Alexis Soloski, The Guardian: The a funny, mournful, richly detailed and deeply humane study of a beleaguered family celebrating Thanksgiving dinner in a tumbledown Chinatown apartment...Karam is a writer in the Chekhovian mode and watching The Humans may put one in mind of Chekhov's observation that while people's happiness is being created and destroyed, all they can really do is to go on eating their dinners...Karam's particular that he is less interested in the catastrophes that afflict us than in how we cope with them, gracefully and awkwardly. To pile on so much suffering would seem cruel in another playwright, but Karam is a profoundly compassionate writer. He shows us the bravery and tenderness of people trying -- and sometimes failing -- to get on with their lives.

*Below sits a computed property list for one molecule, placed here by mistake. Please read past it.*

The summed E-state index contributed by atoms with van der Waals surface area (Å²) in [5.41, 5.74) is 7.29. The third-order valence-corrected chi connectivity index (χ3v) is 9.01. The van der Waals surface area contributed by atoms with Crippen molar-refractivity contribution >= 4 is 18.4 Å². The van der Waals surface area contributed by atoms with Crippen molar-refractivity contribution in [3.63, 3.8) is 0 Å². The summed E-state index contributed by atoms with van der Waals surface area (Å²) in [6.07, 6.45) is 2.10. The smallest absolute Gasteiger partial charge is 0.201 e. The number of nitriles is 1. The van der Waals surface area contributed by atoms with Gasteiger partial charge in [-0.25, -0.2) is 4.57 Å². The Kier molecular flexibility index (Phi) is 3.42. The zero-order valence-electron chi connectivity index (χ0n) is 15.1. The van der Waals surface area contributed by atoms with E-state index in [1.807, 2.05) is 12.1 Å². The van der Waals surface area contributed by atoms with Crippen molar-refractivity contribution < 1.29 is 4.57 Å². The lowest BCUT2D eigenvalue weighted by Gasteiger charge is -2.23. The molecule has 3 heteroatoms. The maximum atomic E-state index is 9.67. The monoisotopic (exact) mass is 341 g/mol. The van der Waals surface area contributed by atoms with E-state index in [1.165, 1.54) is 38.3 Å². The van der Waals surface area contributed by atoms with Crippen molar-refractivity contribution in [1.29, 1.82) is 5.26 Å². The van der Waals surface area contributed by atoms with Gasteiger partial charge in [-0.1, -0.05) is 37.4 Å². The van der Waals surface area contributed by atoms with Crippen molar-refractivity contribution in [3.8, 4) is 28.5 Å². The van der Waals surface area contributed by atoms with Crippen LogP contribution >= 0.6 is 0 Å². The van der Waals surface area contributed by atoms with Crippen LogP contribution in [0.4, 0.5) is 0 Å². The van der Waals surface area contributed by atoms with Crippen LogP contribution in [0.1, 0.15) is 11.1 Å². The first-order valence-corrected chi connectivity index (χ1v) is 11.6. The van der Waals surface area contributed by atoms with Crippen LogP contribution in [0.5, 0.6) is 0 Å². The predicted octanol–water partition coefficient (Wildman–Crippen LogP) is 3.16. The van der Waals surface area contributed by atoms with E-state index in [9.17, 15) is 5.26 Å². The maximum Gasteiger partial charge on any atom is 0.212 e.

Photo Credit: Joan Marcus